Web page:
Joint Chiefs Chairman Visits Sherman Oaks' Notre Dame High

Team Infidel

Forum Spin Doctor
Los Angeles Times
September 20, 2008
Adm. Michael Mullen, a 1964 Notre Dame alumnus, spoke with students about current and future U.S. military engagements, presidential politics and the importance of hard work.
By Carla Rivera, Los Angeles Times Staff Writer
It may not have had the same intensity as a Pentagon briefing, but when Adm. Michael G. Mullen, chairman of the Joint Chiefs of Staff, stepped before an assembly at Notre Dame High School on Friday, students had serious questions on their minds.
What are the most pressing dangers of U.S. military involvement in Pakistan? a student asked Mullen, who had just visited the volatile country. Where else in the world do you think the U.S. military could be engaged in the next 10 years? If you could go back, would you have waged war in Iraq? Who are you voting for in the presidential election?
It was Mullen's first trip to the Sherman Oaks campus since his appointment almost a year ago as Joint Chiefs chairman, the principal military advisor to the president. A 1964 alumnus with deep ties to the community and the school, it was a chance to press his message to young people that failure is OK but that one can still succeed through persistence and hard work.
For the students, it was an up-close-and-personal lesson in current affairs. Afterward, admiral and students seemed equally impressed.
"I was happy to see him share his point of view and what he thought about such serious issues," said Ian Irwin, 17.
In his answers, Mullen was both candid and cagey. He identified Afghanistan as among the poorest of nations, and one that will likely occupy American resources for years to come.
"The threat is growing there and we have to ensure that the conditions that took us there in 2002 are not recreated," he said.
Regarding Iraq, he reminded the students that as a member of the military, it is his job to carry out policy -- not to make it. And when asked about his presidential choice, he jokingly answered Pedro, referring to the character in the film "Napoleon Dynamite" whose campaign for class president is one of the main plot points.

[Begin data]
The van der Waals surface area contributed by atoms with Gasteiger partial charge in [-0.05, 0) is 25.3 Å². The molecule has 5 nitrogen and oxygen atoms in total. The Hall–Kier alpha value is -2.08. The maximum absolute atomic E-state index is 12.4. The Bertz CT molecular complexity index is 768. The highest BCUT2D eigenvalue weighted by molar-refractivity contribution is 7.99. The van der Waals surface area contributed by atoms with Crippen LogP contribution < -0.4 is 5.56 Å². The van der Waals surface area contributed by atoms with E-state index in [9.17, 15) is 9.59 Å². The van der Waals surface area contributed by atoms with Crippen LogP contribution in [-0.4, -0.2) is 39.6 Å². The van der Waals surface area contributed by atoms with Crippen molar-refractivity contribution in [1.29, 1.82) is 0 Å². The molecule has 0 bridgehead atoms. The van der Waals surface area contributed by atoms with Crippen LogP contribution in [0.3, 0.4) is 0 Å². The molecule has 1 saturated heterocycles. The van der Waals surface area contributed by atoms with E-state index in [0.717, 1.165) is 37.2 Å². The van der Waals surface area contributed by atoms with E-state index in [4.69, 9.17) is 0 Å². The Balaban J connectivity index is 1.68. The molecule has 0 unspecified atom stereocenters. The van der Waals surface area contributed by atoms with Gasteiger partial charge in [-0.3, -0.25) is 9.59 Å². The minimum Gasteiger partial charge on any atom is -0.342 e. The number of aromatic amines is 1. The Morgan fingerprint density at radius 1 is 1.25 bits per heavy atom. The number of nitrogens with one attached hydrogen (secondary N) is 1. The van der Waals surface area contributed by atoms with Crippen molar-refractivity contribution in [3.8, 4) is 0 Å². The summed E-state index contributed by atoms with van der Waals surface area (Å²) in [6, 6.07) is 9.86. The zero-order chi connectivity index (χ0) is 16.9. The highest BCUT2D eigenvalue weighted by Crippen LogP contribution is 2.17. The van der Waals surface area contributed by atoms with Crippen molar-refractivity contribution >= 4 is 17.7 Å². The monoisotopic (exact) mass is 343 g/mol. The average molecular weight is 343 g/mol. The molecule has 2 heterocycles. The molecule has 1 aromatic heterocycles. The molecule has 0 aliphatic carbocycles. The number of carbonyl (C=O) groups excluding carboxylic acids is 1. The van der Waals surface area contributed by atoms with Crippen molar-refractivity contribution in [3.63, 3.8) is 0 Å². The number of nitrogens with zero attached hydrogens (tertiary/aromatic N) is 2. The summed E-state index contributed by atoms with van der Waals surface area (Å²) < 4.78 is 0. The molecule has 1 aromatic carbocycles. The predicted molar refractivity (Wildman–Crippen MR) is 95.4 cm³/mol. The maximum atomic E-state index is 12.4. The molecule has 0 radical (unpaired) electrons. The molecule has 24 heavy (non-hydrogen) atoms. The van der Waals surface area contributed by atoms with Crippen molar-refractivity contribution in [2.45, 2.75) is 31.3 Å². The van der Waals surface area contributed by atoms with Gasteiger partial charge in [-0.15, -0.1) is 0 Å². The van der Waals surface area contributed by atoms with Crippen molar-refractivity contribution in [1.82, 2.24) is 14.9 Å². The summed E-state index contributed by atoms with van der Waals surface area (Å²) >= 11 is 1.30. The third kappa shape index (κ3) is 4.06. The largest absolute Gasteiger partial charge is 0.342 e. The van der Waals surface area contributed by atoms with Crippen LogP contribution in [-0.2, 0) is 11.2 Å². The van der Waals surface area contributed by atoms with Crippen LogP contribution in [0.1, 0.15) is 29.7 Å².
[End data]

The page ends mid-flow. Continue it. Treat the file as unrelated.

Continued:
"We are in the middle of selecting a president," Mullen said more solemnly, "and I will serve that president as I serve this one. The military is a neutral organization and we should remain neutral."
During his remarks, Mullen spoke of the dangers facing the U.S. from terrorists and insurgents but also of goals shared with other nations for peace and prosperity and of the need for Americans to see the world through others' eyes.
"We have to sit down with people and talk with people, and decisions must be mutually acceptable, not singularly acceptable," he said.
Those sentiments won praise from Kati Teague, a senior who said she opposes current U.S policy in Iraq.
"That sparked something for me -- that you can be in the military and that it's not just about fighting," said Teague, 17. "It was unexpected. He said things that I think are exactly what the military needs to be saying. That gained my respect."
Mullen spoke about how academics and his years as a midshipman at the U.S. Naval Academy at Annapolis, Md., underpinned his career.
Michelle Fuller said his example has helped her to set a high goal for herself. The 18-year-old senior enlisted in the Marine Corps on delayed entry status and will leave in July for Perris Island, S.C., to be trained as an aviation communications technician.
"It's definitely given me a lot more inspiration to go to college and not just the Marines," said Fuller, who aspires to become an FBI agent. "He's an important figure not just for Notre Dame but for every high school."
After his address, Mullen lauded the students for their level of maturity and sophistication and their knowledge of global events.
"They show a tremendous thirst for how all of this works," Mullen said. "They were pretty incredible questions and they were not about me but about much bigger things."
Earlier in the day, Mullen was honored by dignitaries at Los Angeles City Hall downtown. Later, to the cheers of students, faculty and staff, he honored the school that played such a big role in his life.